BULLETIN OF EARTHQUAKE ENGINEERING, vol.21, pp.293-318, 2023 (SCI-Expanded)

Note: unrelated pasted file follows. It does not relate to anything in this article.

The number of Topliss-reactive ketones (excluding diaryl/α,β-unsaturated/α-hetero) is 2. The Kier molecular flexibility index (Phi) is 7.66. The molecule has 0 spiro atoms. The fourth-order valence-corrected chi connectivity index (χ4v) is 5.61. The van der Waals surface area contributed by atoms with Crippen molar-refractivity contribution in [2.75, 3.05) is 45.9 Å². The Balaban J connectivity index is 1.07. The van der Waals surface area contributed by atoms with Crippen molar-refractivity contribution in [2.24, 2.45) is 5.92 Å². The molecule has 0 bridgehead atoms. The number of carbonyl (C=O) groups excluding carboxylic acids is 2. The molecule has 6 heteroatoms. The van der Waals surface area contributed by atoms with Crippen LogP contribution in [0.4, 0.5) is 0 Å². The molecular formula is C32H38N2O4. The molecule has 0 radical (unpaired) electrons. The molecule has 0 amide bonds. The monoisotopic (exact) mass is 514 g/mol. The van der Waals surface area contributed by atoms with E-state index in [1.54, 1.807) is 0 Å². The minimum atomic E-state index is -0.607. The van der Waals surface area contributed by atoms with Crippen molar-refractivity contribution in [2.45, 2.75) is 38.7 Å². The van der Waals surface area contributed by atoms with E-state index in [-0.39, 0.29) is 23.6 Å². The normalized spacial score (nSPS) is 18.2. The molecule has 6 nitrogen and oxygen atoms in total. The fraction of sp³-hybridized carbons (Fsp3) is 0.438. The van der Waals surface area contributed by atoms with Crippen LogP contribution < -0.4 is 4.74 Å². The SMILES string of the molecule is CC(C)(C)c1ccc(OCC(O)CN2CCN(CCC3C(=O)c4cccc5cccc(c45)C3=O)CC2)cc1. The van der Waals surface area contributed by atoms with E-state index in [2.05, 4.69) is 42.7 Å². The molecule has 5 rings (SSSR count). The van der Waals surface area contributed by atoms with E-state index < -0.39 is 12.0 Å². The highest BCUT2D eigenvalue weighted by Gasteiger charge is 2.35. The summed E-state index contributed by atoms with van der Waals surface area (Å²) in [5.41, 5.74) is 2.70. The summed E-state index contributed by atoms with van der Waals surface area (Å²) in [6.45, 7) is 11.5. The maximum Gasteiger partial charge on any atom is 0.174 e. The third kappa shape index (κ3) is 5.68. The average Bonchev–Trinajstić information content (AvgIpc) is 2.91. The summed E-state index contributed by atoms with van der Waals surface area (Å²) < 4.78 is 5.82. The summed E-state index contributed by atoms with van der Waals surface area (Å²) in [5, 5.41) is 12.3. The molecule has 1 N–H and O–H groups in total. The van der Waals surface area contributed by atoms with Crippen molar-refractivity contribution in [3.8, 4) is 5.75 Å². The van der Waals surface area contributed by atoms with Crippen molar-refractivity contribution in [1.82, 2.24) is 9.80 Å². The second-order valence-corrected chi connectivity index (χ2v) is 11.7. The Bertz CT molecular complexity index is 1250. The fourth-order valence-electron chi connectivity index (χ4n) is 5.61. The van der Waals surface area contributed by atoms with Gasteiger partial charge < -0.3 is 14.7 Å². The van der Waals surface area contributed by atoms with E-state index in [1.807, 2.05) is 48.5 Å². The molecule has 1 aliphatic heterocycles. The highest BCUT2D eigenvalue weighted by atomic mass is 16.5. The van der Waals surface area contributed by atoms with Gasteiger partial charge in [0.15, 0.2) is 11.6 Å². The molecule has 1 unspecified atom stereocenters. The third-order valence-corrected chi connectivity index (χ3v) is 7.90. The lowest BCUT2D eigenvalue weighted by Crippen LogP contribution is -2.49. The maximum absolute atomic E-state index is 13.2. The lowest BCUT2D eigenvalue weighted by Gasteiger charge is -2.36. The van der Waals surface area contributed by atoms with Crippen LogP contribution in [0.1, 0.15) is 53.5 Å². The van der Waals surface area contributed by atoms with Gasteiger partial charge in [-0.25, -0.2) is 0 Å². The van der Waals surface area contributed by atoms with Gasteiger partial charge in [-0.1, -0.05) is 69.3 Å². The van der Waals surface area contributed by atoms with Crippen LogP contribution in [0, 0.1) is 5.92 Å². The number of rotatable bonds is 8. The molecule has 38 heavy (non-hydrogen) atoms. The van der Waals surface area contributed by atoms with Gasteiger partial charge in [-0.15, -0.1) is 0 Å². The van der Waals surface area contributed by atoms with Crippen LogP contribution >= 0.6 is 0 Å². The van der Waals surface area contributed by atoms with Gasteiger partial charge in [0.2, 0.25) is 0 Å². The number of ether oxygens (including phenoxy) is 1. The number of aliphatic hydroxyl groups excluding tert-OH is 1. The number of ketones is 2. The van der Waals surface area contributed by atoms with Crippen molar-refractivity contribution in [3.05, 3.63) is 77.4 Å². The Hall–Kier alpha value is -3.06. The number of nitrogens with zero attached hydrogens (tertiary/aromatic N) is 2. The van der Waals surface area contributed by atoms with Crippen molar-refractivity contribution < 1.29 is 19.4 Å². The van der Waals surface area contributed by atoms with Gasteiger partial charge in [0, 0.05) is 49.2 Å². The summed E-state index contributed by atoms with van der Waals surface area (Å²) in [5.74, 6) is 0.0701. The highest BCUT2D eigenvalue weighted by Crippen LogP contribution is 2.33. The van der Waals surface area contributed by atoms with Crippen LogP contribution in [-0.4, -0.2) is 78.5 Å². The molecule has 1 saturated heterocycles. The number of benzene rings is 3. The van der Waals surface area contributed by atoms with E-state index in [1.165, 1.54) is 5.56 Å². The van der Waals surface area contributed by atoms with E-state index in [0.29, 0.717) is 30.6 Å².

Energy-based seismic design is being rapidly developed and suggests that the seismic demands are met by the energy dissipation capacity of the structural members. Equivalent damping ratio is a measure of energy dissipation in structural members that accounts for the post-elastic behavior of the member and provides insight regarding the dynamic response reduction during a seismic event. The present study implements a machine learning algorithm to estimate the equivalent damping ratio in reinforced concrete shear walls at displacements corresponding to a 1.0% lateral drift ratio. Five different machine learning models, namely, Robust Linear Regression, K-Nearest Neighbor Regression, Kernel Ridge Regression, Support Vector Regression, and Gaussian process regression were evaluated in order to choose the model with the highest accuracy. Among all models, Gaussian process regression, a machine learning method with successful implementation experiences in civil/structural engineering related problems, is selected to identify the equivalent damping ratio. The developed GPR-based algorithm uses a database of 161 rectangular shear walls subjected to quasi-static reversed cyclic loading with geometry and mechanical properties commonly found in building stocks of many earthquake-prone countries. The proposed algorithm estimates the equivalent damping ratio for each specimen by predicting the cyclic dissipated energy and lateral force values as two dependent variables. The model validation results show a mean coefficient of determination (R-2) of about 0.89; a relative root mean square error of about 0.14 and a mean absolute percentage error of 10.44%, which is considered a substantially accurate prediction for such a complex problem. An open-source model and the entire database are provided which can be used by researchers and also design engineers. The proposed predictive model enables comparing the damping capacity of shear walls and the outcomes of this study are believed to contribute to the energy-based design or performance evaluation procedures in terms of predicting the energy capacity of shear walls.